There is so much to write about but I’ll begin with Microsoft buying Skype for $8.5 billion. The pundits are debating whether this move by Microsoft CEO Steve Ballmer makes good business sense, but that’s the wrong way to look at it. The better approach is to wonder what would have happened had Microsoft not bought Skype? Based on the high price alone I’m fairly confident that Ballmer felt he had no choice but to buy. In fact I’m fairly certain he felt that not buying could have doomed Microsoft.
Remember eBay bought Skype a few years ago for $2.6 billion, failed to make a go of it, then took a big write-off and sold much of the rest of the company to private equity firms. Skype was changing hands at a discount to the old eBay price only a year ago, so what had changed so remarkably to make Skype suddenly worth more than three times as much? Nothing had changed operationally. In terms of pure financial performance Skype isn’t worth anything like $8.5 billion. But the corporate chess board has changed quite a bit in the last couple years so it is possible to see where this acquisition might make strategic sense to Microsoft.
Ballmer and his company are at a tipping-point and he knows it. Microsoft is still big and powerful and rich, but no longer is it the biggest, most powerful, and richest. It is no coincidence that Department of Justice oversight of Microsoft’s anti-trust consent decree ended this week, because Redmond is nowhere near the threat to competitors that it used to be. The company can go from here either up or down and Ballmer’s fear is that the direction will be down, down, down. Microsoft will still make plenty of money but that might be from milking declining markets.
Ballmer needs a new market to milk.
Maybe that new market is telecom. Here is where I might write a paragraph about the Microsoft vision of unified communication where they’ll suck market share and market cap from the old telcos. That’s happening already and if someone is going to benefit, why not Microsoft? But I’m not writing that paragraph because I don’t think Ballmer or Microsoft are actually that smart. They have lost confidence. Microsoft no longer believes it controls or even can control the game. Worse still, they don’t have confidence that they even know the rules. So they’ve adopted a defensive posture and this Skype acquisition is more of a block than anything else.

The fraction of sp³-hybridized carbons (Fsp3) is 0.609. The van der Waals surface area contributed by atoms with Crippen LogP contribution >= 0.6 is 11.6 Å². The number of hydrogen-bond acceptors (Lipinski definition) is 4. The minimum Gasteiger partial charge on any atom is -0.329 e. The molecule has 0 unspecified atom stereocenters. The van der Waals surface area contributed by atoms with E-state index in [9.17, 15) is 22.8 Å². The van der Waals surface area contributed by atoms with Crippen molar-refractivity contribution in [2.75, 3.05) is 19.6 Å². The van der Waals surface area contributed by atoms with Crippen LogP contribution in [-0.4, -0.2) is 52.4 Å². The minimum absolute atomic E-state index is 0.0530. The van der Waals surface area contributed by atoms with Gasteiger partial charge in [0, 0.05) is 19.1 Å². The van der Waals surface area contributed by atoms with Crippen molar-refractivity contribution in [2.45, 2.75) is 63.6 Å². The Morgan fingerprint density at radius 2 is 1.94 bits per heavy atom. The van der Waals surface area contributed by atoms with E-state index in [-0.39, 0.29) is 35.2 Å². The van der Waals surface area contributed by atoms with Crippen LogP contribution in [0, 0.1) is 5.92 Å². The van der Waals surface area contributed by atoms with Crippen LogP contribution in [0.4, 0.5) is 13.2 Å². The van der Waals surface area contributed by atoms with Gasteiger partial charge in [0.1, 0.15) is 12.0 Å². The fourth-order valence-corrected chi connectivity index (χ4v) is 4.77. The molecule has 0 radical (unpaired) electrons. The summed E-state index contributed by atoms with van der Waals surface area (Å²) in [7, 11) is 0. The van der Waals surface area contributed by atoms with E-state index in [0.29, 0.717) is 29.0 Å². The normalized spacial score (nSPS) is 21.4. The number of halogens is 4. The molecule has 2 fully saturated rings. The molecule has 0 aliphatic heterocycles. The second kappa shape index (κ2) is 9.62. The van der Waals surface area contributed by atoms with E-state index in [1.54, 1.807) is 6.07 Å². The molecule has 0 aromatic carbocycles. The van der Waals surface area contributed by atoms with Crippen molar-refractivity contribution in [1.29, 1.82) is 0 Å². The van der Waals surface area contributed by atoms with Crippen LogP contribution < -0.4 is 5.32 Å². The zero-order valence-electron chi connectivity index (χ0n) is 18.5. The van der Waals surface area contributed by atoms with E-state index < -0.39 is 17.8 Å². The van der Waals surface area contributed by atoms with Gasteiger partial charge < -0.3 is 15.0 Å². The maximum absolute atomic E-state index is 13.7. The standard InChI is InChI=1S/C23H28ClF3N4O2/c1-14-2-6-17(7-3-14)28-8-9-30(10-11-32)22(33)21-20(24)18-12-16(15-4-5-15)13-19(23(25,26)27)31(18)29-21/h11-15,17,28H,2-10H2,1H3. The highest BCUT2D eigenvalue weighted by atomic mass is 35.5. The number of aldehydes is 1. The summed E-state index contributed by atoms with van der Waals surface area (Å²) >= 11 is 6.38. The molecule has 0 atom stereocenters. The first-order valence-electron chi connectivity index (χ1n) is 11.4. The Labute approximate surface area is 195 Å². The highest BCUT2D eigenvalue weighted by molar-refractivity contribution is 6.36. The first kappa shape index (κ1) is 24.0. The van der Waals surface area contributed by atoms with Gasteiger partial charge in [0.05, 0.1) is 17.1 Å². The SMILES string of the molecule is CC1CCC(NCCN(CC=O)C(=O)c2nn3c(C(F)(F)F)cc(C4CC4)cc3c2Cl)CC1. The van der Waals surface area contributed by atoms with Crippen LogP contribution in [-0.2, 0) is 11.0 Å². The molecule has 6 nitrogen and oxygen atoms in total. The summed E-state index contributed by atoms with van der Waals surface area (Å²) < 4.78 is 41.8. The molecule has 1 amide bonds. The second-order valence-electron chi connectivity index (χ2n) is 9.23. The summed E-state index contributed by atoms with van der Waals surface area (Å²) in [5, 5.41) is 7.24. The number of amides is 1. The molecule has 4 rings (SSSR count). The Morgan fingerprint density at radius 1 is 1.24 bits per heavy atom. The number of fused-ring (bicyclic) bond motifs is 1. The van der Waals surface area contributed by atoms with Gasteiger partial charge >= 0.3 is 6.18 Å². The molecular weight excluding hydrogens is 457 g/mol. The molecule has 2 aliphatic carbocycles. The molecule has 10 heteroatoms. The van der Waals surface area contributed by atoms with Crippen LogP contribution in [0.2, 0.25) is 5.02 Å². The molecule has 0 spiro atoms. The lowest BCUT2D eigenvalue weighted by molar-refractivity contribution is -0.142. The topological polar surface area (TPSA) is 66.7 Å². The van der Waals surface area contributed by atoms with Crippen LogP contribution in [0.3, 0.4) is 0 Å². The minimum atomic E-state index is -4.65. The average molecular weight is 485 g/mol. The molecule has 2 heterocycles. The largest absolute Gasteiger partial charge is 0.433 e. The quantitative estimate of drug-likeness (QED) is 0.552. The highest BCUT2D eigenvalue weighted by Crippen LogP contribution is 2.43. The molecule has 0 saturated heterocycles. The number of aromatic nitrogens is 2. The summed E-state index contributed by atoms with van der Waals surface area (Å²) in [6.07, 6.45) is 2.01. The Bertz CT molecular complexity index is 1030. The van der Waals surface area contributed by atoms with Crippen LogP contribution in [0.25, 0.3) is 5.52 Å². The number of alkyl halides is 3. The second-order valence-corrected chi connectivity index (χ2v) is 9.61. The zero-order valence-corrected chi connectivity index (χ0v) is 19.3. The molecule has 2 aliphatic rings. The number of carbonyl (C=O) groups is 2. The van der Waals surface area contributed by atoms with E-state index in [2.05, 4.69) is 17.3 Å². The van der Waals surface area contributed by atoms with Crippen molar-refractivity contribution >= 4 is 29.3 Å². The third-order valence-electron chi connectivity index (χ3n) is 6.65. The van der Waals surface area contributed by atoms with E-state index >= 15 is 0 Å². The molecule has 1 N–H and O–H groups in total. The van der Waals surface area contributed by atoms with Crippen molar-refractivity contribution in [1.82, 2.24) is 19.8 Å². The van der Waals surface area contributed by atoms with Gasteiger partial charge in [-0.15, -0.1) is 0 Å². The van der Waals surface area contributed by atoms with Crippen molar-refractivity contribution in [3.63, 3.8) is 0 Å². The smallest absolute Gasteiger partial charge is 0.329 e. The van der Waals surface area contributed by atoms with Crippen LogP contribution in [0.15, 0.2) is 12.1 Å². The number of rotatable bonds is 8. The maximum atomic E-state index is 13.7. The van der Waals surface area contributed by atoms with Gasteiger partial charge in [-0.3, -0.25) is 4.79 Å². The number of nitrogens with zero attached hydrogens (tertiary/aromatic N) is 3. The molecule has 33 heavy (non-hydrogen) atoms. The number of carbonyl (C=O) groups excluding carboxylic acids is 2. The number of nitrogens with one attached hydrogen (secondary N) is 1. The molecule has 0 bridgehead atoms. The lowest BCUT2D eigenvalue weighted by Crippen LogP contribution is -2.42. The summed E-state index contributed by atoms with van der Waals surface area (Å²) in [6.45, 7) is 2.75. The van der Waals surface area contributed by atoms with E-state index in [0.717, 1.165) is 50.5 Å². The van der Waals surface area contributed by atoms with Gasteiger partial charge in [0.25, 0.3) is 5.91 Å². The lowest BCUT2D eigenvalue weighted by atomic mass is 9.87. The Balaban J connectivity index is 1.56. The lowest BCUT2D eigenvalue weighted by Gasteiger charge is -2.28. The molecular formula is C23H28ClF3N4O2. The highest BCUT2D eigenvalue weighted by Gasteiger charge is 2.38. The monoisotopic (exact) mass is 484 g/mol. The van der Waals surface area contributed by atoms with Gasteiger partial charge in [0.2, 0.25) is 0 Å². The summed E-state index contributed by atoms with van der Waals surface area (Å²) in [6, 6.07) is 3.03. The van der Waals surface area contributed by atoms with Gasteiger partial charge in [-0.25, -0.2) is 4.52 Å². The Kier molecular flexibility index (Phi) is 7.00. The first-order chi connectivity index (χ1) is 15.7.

Microsoft bought Skype to keep Google from buying Skype.
Notice I didn’t mention Apple. In terms of being the baddest MoFo in the market Apple has no peer, but Apple is following its own very different course. Apple isn’t the next Microsoft, you see. Apple is not the next anything because the role it aspires to transcends anything imaginable by Microsoft, ever. Google is the next Microsoft, so Google is seen by Ballmer as the immediate threat — the one he has a hope in hell of actually doing something about.
In the end Apple will probably beat both Google and Microsoft, but that’s not a story for today.
Were Google to buy Skype they’d convert those 663 million Skype subscriptions to Google Voice and Gmail and in a swoop make parts of Yahoo and MSN irrelevant. They’d build a brilliant Skype client right into the DNA of Android, draining telco revenue and maybe killing smaller players like Windows Phone. They’d cut deals with equipment makers like Cisco (Linksys) and NetGear and steal voice revenue from telcos and cable companies alike. That’s all Redmondesque behavior and if anyone is going to be behaving that way, Ballmer feels, it had darned well better be Redmond.
If Microsoft is to continue to grow and have an existence post-PC it has to be first or second in the mobile market, Ballmer knows that. Buying Skype doesn’t guarantee Microsoft that success, but NOT buying Skype would have practically guaranteed Microsoft’s failure.
And the $8.5 billion price? That was effectively set by Google, not Microsoft. Ballmer would have paid anything for Skype. $8.5 billion is just the price at which Google feels it is better for them to build rather than buy.
So look for heavy activity in this space as Microsoft assimilates and Google constructs. More acquisitions will come for both companies along with any number of strategic realignments. But remember that neither is actually in control. The conclusion is not only far from certain, there’s still a chance that neither company will dominate.
This is not an end-game, not yet.